I recently wrote a blog post on how often everyone should review their estate plans—when you’re younger, when circumstances change; when you’re older, every five years. It just happened that after posting that blog, I had the opportunity to review the new book by my colleague and friend, Vincent E. Bonazzoli, How an Ordinary Lawyer Creates and Sustains an Extraordinary Client Care Program, in which he explains that estate planning is all about planning for unknown future events and circumstances.
Attorney Bonazzoli explains that we and our clients don’t know:
- When we will become incapacitated or die
- What laws will be in effect at that time
- What assets we will own
- What our family situation will be
- What our goals will be when illness or death strikes
Attorney Bonazzoli’s approach (and he does himself a disservice by calling himself an “ordinary” lawyer), is to enroll all of his clients in a maintenance plan where he stays in touch with them to update their plans as necessary, coordinate with his clients’ financial planners and accountants, and explain the plans to family members as appropriate. This way, he and his firm are always on top of the situation and his clients’ plans are always up-to-date, no matter when they become needed.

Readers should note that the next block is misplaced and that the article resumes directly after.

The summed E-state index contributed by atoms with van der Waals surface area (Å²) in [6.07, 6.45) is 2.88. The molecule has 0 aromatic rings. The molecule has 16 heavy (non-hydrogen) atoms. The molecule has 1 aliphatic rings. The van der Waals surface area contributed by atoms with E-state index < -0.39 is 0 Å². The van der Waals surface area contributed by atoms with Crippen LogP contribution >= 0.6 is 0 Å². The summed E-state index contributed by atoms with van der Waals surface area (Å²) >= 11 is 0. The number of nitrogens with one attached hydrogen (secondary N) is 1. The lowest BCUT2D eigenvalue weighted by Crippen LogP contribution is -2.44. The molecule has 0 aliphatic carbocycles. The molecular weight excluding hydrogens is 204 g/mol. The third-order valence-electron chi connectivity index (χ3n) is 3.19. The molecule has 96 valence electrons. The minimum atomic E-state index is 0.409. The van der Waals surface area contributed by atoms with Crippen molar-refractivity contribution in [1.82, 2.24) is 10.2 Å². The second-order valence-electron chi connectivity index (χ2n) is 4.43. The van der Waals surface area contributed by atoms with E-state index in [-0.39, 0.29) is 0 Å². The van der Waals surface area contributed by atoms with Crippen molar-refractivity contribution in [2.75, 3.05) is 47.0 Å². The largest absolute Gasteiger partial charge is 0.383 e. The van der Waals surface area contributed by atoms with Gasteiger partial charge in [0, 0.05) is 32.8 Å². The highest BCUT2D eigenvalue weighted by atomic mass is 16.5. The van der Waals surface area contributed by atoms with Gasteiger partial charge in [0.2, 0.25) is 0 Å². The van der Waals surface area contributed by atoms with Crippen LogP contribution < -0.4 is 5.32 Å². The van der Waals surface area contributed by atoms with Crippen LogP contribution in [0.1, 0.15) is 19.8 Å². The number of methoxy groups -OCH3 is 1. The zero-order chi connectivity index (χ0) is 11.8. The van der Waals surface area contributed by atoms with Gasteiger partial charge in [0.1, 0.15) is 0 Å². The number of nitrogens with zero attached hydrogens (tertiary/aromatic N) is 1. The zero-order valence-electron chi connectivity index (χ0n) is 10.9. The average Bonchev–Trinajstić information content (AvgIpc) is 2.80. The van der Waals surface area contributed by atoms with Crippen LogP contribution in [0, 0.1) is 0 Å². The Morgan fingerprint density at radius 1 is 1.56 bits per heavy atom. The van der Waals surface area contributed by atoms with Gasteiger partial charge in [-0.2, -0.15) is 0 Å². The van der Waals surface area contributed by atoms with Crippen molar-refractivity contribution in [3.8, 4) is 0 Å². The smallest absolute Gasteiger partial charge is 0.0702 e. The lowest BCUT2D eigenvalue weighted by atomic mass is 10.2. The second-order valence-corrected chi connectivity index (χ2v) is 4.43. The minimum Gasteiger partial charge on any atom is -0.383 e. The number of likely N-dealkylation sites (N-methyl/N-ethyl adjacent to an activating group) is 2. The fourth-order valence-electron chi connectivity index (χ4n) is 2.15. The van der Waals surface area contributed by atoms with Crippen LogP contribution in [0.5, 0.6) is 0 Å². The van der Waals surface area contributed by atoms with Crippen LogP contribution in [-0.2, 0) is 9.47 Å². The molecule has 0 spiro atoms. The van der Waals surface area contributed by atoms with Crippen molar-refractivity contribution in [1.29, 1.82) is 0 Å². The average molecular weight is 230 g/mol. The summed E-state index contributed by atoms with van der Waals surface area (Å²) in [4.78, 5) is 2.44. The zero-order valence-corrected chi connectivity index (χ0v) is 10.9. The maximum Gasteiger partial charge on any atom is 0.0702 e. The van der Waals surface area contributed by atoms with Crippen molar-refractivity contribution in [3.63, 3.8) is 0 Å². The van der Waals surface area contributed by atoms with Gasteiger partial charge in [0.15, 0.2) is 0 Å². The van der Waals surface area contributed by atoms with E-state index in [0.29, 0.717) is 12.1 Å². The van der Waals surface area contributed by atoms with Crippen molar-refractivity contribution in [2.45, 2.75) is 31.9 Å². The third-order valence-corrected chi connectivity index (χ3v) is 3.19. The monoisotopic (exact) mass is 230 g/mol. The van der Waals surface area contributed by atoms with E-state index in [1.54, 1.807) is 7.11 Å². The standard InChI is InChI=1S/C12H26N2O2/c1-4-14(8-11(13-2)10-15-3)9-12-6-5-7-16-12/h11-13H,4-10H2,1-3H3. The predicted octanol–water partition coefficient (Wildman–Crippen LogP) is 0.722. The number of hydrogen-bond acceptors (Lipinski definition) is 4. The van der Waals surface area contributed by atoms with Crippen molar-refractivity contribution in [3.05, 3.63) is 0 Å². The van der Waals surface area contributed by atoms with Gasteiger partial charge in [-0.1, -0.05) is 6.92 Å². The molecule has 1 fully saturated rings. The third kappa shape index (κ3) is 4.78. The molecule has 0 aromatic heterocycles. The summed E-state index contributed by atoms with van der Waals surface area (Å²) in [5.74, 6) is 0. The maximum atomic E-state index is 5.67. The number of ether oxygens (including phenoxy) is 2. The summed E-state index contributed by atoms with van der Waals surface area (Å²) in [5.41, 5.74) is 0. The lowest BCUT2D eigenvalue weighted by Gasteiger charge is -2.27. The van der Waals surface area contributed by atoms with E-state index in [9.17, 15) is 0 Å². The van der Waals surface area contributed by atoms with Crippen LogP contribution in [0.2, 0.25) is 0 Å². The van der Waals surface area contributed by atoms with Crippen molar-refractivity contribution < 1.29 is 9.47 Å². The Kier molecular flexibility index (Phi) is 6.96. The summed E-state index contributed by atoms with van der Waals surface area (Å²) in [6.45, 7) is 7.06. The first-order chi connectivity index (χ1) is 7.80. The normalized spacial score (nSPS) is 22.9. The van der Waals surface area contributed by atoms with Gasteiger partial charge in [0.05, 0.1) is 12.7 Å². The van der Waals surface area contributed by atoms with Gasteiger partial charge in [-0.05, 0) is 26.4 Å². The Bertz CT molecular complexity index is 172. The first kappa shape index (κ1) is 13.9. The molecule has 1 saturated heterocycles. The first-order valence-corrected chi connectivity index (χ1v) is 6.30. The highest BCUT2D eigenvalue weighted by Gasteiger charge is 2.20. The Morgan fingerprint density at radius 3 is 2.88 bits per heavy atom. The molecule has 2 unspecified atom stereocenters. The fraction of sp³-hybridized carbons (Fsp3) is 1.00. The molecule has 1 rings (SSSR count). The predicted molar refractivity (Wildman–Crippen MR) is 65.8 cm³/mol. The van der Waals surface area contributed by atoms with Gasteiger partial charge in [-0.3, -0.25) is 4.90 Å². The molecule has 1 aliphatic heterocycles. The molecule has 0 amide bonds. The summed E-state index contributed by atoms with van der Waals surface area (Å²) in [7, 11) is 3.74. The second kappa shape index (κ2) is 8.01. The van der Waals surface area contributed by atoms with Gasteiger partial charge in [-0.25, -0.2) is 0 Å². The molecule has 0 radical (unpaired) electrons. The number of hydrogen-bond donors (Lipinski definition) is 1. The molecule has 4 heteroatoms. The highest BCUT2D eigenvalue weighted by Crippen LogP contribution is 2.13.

Episodic Versus Annual Consultation
In my blog post, I suggest times when it is appropriate for clients to review their estate plans. Both approaches are aimed at making sure plans are up-to-date, but mine puts the onus on the client to let us know when his or her circumstances have changed. Attorney Bonazzoli’s approach puts the responsibility on the attorney.
The question is which approach do clients prefer. Some would like the comfort that comes with knowing that their attorney is always watching out for their best interests. Others don’t want to pay an annual fee to make sure this happens and don’t want to spend so much time with their attorney.
Clearly, there’s no one right answer. Some attorneys and some clients are more comfortable with one approach and others with the other. But I’d be curious to know which approach you prefer. Please comment below.
Estate Planning in the Time of Coronavirus
Why You Don’t Need to Review Your Estate Plan Every 5 Years (Unless You’re 60+)
What Happens in Massachusetts if You Don’t have a Health Care Proxy?
Don’t Let the Perfect Plan Get in the Way of a Good One